I understand things aren’t running perfectly from a blogger/critic/fan/reporter perspective. The thing is, we all knew this was going to be tough and trying, so I don’t really see what piling on the coach really does at this point. I for one, can start to see the fledgling stages of what this team is supposed to be about. I’m just excited to see how that evolves.

      I’m not sure how long Hartley actually is for the organization, but I have a hard time believing he hasn’t bought in to what the goal is from the organization (vis-a-vis rebuilding) – that’s the only way I see him keeping his job. So, saying he’s trying to win at the behest of development, cohesion, valuing assets, etc. all absent a plan or direction is patently false.

  • Burnward

    Just a couple of comments here – there is a lot of discussion on this site about Baertschi and how he’s been handled by Hartley. Honestly, Sven is a terrible defensive player and since he’s one dimensional at this point, if he’s not producing points, why would he be playing. Doesn’t kill penalties, not tough on the puck, doesn’t intimidate anyone. Am I missing something here? He should be in and out of the lineup until his overall game improves. As for Backlund, this kid looks like he lost his best friend – no confidence as the coach won’t give him a break – feel bad for him as every mistake he makes resulted in him being stapled to the bench unlike other players. Finally, regarding the face-punchers in the lineup. The fans on this site better get used to this because I know Brian Burke wants to have at least 5 guys in the lineup that can throw em and I only see 3-4 right now with Grats, Jackman, Bouma and O’Brien. Jackman will be dispatched and O’Brien is not a regular so I would expect more face-punchers to be brought in, not less moving forward. Like it or not that is what is going to happen here.

    • Southern_Point

      Whenever someone on this site complains about Sven Being benched it’s not because we think he is the perfect player. It’s that if Hartley is running the team as a Meritocracy like he says he is. Baertschi merits a spot over the likes of Jones, Colborne, McGrattan, Jackman, he was also better than Glencross to start the season, and he has been better than Monahan for large portions of the season as well.

      From he outside there is no consistentcy between what Hartley says and what he does with Baertschi and Backlund.

  • McRib

    And can we please move on from the Backlund thing… he played a couple games on the fourth line and colborne got a couple games with some better wingers… not that big of a deal…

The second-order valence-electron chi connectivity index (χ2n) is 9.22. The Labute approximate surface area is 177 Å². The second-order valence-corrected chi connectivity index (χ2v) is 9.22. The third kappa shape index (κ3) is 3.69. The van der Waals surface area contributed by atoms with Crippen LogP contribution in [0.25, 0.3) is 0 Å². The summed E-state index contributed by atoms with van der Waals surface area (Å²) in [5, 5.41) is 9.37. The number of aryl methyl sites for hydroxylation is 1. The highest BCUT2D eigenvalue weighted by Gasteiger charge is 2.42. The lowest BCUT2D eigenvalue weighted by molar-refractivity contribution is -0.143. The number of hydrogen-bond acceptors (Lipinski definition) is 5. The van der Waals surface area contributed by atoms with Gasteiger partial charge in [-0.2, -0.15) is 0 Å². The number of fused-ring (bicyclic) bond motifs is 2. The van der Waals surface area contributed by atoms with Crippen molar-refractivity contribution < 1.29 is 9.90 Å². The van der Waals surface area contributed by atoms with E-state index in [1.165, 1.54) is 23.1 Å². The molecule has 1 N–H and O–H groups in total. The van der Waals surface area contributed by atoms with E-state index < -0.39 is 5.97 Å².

As for Baertshi… Hartley does not dislike him. He sat him a couple games to focus him on video and workouts for a week. Not a big deal… way too much scrutiny this early in the year… this is an example of FN falling into the same trap as the mainstream media… inventing stories… The strength of FN is that it is an alternative to the mainstream media… please do not make a habit of this guys…

  • Burnward

    Re: Hartley vs. Sven/Mickis

    As the season progresses, my thought process towards the handling of these two has changed. At first, I was confused…but now I think I get it. Maybe.

    I’ll start with Backlund because this one is easier for me to digest. He has shown us that he can be a solid possession driving center against comparable competition. However, I have found him to be inconsistent and at times…well, pretty soft. He thinks the game well but he needs a kick in the pants to take it to the next level or he will be expendable.

    Anyone remember Seabrook’s talk with Toews in the Finals last year? He basically said, “Great, you can play two-way hockey…but that’s not the only reason why you’re here. You need to get on the scoresheet.”

    To me, this is where Mickis is. If he’s content with being a third-line center, so be it…but he’s not quite there (to me) when it comes to matching up with the best in the West.

    Moving forward, Monahan slots in as a top-six forward because he is that damn good. Mickis needs to find his place, because right now Stajan does that job better than him.

    As for Sven, well, he has had to outplay some of the veterans on the wing. Cammi and Hudler are still ahead of him. And if healthy, so are GlenX and Ninja at this point.

    I believe Sven will get his shot when we make a deal or two this season…but Mickis’ future is still in flux.

    He hasn’t shown he is worthy of top-six minutes long term and if third/fourth line is his top end, then he just might be expendable. Don’t get me wrong, I like his game. But if he tops out as a bottom-six guy…he is replaceable and I would be down for a package involving him and someone else to improve our top six moving forward.

    That got long. Sorry bout that.